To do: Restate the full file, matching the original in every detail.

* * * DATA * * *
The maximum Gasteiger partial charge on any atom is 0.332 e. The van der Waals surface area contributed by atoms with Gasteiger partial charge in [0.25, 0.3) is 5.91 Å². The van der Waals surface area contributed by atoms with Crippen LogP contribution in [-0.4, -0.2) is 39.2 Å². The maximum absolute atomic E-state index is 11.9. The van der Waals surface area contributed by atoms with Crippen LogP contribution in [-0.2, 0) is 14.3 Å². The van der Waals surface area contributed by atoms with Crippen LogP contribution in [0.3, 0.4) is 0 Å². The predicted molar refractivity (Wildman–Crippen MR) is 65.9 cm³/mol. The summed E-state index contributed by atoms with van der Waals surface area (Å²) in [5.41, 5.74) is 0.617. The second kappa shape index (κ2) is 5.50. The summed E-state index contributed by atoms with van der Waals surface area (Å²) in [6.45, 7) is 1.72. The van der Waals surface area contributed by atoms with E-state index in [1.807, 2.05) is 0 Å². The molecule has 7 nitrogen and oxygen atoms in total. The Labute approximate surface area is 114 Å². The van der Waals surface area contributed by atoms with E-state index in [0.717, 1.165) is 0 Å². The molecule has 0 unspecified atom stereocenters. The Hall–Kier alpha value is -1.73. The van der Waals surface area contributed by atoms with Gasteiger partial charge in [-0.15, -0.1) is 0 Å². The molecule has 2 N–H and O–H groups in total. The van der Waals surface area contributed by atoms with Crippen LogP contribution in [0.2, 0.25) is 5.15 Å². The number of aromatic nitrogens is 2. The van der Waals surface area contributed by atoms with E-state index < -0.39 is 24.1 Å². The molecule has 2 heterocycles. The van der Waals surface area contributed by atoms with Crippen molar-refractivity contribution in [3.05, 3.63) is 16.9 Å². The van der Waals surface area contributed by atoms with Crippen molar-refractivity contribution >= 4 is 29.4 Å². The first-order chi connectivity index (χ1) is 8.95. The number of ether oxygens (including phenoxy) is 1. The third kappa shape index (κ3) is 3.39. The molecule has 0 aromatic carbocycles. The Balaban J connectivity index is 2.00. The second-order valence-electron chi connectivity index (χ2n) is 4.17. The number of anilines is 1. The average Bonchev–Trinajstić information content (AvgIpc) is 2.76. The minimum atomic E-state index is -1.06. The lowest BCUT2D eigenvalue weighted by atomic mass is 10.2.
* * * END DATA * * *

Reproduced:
The maximum Gasteiger partial charge on any atom is 0.332 e. The van der Waals surface area contributed by atoms with Gasteiger partial charge in [0.25, 0.3) is 5.91 Å². The van der Waals surface area contributed by atoms with Crippen LogP contribution in [-0.4, -0.2) is 39.2 Å². The maximum absolute atomic E-state index is 11.9. The van der Waals surface area contributed by atoms with Crippen LogP contribution in [-0.2, 0) is 14.3 Å². The van der Waals surface area contributed by atoms with Crippen LogP contribution in [0.3, 0.4) is 0 Å². The predicted molar refractivity (Wildman–Crippen MR) is 65.9 cm³/mol. The summed E-state index contributed by atoms with van der Waals surface area (Å²) in [5.41, 5.74) is 0.617. The second kappa shape index (κ2) is 5.50. The summed E-state index contributed by atoms with van der Waals surface area (Å²) in [6.45, 7) is 1.72. The van der Waals surface area contributed by atoms with E-state index in [1.807, 2.05) is 0 Å². The molecule has 7 nitrogen and oxygen atoms in total. The Labute approximate surface area is 114 Å². The van der Waals surface area contributed by atoms with E-state index in [0.717, 1.165) is 0 Å². The molecule has 0 unspecified atom stereocenters. The Hall–Kier alpha value is -1.73. The van der Waals surface area contributed by atoms with Gasteiger partial charge in [-0.15, -0.1) is 0 Å². The molecule has 2 N–H and O–H groups in total. The van der Waals surface area contributed by atoms with Crippen LogP contribution in [0.2, 0.25) is 5.15 Å². The number of aromatic nitrogens is 2. The van der Waals surface area contributed by atoms with E-state index < -0.39 is 24.1 Å². The molecule has 2 heterocycles. The van der Waals surface area contributed by atoms with Crippen molar-refractivity contribution in [3.05, 3.63) is 16.9 Å². The van der Waals surface area contributed by atoms with Crippen molar-refractivity contribution >= 4 is 29.4 Å². The first-order chi connectivity index (χ1) is 8.95. The number of ether oxygens (including phenoxy) is 1. The third kappa shape index (κ3) is 3.39. The molecule has 0 aromatic carbocycles. The Balaban J connectivity index is 2.00. The second-order valence-electron chi connectivity index (χ2n) is 4.17. The number of anilines is 1. The average Bonchev–Trinajstić information content (AvgIpc) is 2.76. The minimum atomic E-state index is -1.06. The lowest BCUT2D eigenvalue weighted by atomic mass is 10.2.